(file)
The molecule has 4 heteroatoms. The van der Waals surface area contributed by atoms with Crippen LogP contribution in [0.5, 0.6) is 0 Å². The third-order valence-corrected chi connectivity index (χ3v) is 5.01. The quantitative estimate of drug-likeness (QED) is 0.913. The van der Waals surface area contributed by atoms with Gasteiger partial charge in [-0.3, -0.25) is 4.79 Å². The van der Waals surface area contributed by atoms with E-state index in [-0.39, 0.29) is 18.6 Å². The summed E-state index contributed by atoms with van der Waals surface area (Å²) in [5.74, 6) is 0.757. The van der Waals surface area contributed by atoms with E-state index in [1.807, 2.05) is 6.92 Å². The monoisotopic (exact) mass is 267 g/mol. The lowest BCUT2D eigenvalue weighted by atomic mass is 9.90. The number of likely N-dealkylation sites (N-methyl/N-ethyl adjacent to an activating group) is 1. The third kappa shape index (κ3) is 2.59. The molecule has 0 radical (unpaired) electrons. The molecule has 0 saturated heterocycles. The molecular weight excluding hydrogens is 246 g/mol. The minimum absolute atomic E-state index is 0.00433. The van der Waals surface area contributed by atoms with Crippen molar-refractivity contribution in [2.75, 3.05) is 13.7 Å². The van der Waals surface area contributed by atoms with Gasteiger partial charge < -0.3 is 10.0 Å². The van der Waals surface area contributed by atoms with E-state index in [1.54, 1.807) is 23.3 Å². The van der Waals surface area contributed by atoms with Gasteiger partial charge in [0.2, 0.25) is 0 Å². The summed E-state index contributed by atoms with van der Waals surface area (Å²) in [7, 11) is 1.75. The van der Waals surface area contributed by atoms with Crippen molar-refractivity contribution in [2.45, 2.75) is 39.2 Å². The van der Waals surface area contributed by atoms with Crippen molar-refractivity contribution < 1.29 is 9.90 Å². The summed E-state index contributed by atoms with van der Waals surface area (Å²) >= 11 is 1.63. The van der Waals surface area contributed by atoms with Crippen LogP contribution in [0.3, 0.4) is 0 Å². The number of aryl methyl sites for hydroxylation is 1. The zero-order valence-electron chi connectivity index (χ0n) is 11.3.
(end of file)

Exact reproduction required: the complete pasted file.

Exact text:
The molecule has 4 heteroatoms. The van der Waals surface area contributed by atoms with Crippen LogP contribution in [0.5, 0.6) is 0 Å². The third-order valence-corrected chi connectivity index (χ3v) is 5.01. The quantitative estimate of drug-likeness (QED) is 0.913. The van der Waals surface area contributed by atoms with Gasteiger partial charge in [-0.3, -0.25) is 4.79 Å². The van der Waals surface area contributed by atoms with E-state index in [-0.39, 0.29) is 18.6 Å². The summed E-state index contributed by atoms with van der Waals surface area (Å²) in [5.74, 6) is 0.757. The van der Waals surface area contributed by atoms with E-state index in [1.807, 2.05) is 6.92 Å². The monoisotopic (exact) mass is 267 g/mol. The lowest BCUT2D eigenvalue weighted by atomic mass is 9.90. The number of likely N-dealkylation sites (N-methyl/N-ethyl adjacent to an activating group) is 1. The third kappa shape index (κ3) is 2.59. The molecule has 0 radical (unpaired) electrons. The molecule has 0 saturated heterocycles. The molecular weight excluding hydrogens is 246 g/mol. The minimum absolute atomic E-state index is 0.00433. The van der Waals surface area contributed by atoms with Crippen molar-refractivity contribution in [2.75, 3.05) is 13.7 Å². The van der Waals surface area contributed by atoms with Gasteiger partial charge < -0.3 is 10.0 Å². The van der Waals surface area contributed by atoms with E-state index in [1.54, 1.807) is 23.3 Å². The van der Waals surface area contributed by atoms with Gasteiger partial charge in [0.2, 0.25) is 0 Å². The summed E-state index contributed by atoms with van der Waals surface area (Å²) in [7, 11) is 1.75. The van der Waals surface area contributed by atoms with Crippen molar-refractivity contribution in [2.45, 2.75) is 39.2 Å². The van der Waals surface area contributed by atoms with Crippen molar-refractivity contribution < 1.29 is 9.90 Å². The summed E-state index contributed by atoms with van der Waals surface area (Å²) >= 11 is 1.63. The van der Waals surface area contributed by atoms with Crippen LogP contribution in [0.3, 0.4) is 0 Å². The number of aryl methyl sites for hydroxylation is 1. The zero-order valence-electron chi connectivity index (χ0n) is 11.3.